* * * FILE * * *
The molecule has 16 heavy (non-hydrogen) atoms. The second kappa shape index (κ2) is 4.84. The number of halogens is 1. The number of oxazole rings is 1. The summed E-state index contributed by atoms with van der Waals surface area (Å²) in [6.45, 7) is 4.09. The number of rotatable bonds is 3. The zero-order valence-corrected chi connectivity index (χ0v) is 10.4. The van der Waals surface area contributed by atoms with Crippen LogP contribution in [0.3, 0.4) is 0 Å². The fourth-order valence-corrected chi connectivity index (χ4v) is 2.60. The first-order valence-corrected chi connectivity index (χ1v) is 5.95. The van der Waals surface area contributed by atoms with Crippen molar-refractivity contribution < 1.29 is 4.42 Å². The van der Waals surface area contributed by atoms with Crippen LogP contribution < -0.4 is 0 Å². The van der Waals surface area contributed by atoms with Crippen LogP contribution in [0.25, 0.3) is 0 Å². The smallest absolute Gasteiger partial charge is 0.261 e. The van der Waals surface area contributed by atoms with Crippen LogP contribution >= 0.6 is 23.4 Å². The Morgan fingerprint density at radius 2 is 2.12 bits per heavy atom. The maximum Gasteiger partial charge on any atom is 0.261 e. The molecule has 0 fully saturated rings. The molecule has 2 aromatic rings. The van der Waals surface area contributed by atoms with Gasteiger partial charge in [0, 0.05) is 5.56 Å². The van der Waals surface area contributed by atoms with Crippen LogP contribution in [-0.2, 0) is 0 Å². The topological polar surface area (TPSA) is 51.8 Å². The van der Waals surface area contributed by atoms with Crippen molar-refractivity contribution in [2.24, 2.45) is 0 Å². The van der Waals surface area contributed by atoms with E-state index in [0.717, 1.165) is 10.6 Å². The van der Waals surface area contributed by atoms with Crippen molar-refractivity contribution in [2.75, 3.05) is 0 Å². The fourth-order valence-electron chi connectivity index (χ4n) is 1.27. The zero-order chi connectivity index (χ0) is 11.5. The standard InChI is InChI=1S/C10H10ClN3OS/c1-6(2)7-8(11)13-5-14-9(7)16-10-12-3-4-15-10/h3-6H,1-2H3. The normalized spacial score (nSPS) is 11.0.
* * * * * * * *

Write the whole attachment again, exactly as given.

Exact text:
The molecule has 16 heavy (non-hydrogen) atoms. The second kappa shape index (κ2) is 4.84. The number of halogens is 1. The number of oxazole rings is 1. The summed E-state index contributed by atoms with van der Waals surface area (Å²) in [6.45, 7) is 4.09. The number of rotatable bonds is 3. The zero-order valence-corrected chi connectivity index (χ0v) is 10.4. The van der Waals surface area contributed by atoms with Crippen LogP contribution in [0.3, 0.4) is 0 Å². The fourth-order valence-corrected chi connectivity index (χ4v) is 2.60. The first-order valence-corrected chi connectivity index (χ1v) is 5.95. The van der Waals surface area contributed by atoms with Crippen molar-refractivity contribution < 1.29 is 4.42 Å². The van der Waals surface area contributed by atoms with Crippen LogP contribution < -0.4 is 0 Å². The van der Waals surface area contributed by atoms with Crippen LogP contribution in [0.25, 0.3) is 0 Å². The smallest absolute Gasteiger partial charge is 0.261 e. The van der Waals surface area contributed by atoms with Crippen LogP contribution >= 0.6 is 23.4 Å². The Morgan fingerprint density at radius 2 is 2.12 bits per heavy atom. The maximum Gasteiger partial charge on any atom is 0.261 e. The molecule has 0 fully saturated rings. The molecule has 2 aromatic rings. The van der Waals surface area contributed by atoms with Gasteiger partial charge in [0, 0.05) is 5.56 Å². The van der Waals surface area contributed by atoms with Crippen LogP contribution in [-0.2, 0) is 0 Å². The topological polar surface area (TPSA) is 51.8 Å². The van der Waals surface area contributed by atoms with Crippen molar-refractivity contribution in [2.24, 2.45) is 0 Å². The van der Waals surface area contributed by atoms with E-state index in [0.717, 1.165) is 10.6 Å². The van der Waals surface area contributed by atoms with Crippen molar-refractivity contribution in [2.75, 3.05) is 0 Å². The fourth-order valence-electron chi connectivity index (χ4n) is 1.27. The zero-order chi connectivity index (χ0) is 11.5. The standard InChI is InChI=1S/C10H10ClN3OS/c1-6(2)7-8(11)13-5-14-9(7)16-10-12-3-4-15-10/h3-6H,1-2H3. The normalized spacial score (nSPS) is 11.0.